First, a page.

Mortgage blog: The pros and cons of fixing your mortgage for ten years
With interest rates set to rise in 2015, increasing numbers of borrowers are considering fixed-rate mortgages in order to provide security against a base rate rise. Now, leading lenders and the Bank of England are encouraging borrowers to fix their mortgage for the long term - up to ten years in some cases.
Other countries let their borrowers fix their mortgage for up to 40 years. So, what are the pros and cons of fixing your home loan for ten years?
Ten-year fixed rates give you long-term peace of mind
Long-term fixed-rate mortgages have been popular in France, Denmark and the USA for years. However, they have never taken off in the UK. Nationwide and Halifax briefly offered 25-year fixes in 2007 while the Manchester Building Society offered a similar deal in 2012 - although they were not popular with borrowers.
Experts believe that the UK mortgage market would benefit from more long-term fixed deals. Richard Sharp, an external member of the Bank's Financial Policy Committee, says: "Certainly, the structure of the UK would have lower risk associated with the housing market if more mortgages were fixed, and fixed for longer."
According to financial information website Moneyfacts, ten-year deals are the longest fixes currently available to UK borrowers and there are only 20 of them available today. One of the leading deals is a 4.49% ten-year fix from the Leeds Building Society. This has a £199 fee and is available to 65% loan-to-value. But should you choose a long-term fixed rate?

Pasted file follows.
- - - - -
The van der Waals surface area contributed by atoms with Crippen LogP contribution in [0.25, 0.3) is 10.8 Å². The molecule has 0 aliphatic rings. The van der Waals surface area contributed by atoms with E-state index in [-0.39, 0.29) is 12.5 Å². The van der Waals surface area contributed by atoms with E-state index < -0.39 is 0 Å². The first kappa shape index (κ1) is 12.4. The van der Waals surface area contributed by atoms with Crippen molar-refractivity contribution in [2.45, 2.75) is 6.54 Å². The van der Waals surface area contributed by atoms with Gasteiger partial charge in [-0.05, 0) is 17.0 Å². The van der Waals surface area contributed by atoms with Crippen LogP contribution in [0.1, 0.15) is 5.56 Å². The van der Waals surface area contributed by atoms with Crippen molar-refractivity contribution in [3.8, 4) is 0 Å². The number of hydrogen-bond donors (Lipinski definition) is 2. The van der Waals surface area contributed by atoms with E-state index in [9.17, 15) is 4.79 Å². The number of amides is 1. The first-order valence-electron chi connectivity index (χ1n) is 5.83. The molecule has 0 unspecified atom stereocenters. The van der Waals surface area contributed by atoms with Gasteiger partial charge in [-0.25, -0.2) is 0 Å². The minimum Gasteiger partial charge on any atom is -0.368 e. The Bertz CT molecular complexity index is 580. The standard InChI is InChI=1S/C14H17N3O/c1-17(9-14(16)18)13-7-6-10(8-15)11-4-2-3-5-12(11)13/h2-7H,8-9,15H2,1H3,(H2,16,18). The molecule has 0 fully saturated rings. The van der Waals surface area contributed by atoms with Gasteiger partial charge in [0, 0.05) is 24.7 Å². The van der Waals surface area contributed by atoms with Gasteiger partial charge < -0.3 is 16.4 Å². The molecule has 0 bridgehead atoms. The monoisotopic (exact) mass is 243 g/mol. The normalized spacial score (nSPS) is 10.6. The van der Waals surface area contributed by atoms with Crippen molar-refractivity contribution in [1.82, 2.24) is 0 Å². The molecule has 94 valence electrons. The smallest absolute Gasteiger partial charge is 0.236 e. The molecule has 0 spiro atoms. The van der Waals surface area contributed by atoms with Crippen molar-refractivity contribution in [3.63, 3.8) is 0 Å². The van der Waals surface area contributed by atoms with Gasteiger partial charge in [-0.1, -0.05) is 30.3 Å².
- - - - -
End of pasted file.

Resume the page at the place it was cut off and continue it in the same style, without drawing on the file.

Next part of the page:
Keith Osborne, editor of whathouse.com, says: "A ten-year fixed rate will give you long-term peace of mind and the ability to carefully budget for years. It also saves you going through the hassle of remortgaging every two or three years. With interest rates at record lows it is also a great time to be committing to a fixed-rate deal."
Penalties can be a problem if you fancy a long-term fix
While there are many advantages to a long-term fixed rate there are also many reasons why you should think carefully before committing to such a deal.
The main negative factor for a ten-year fixed rate is that most tend to come with significant early repayment charges (ERCs). It is not unusual for you to have to pay somewhere between 4% and 7% of the amount that you repay if you decide to pay back some or all your mortgage within the fixed-rate period.
Osborne adds: "Many lenders will allow you to ‘port' your deal if you move home during the fixed period. However, they will not automatically agree a new mortgage and will instead apply their lending criteria at that time. This means that if your circumstances have changed they may not be prepared to offer you a new mortgage and then you face paying the early repayment charges."
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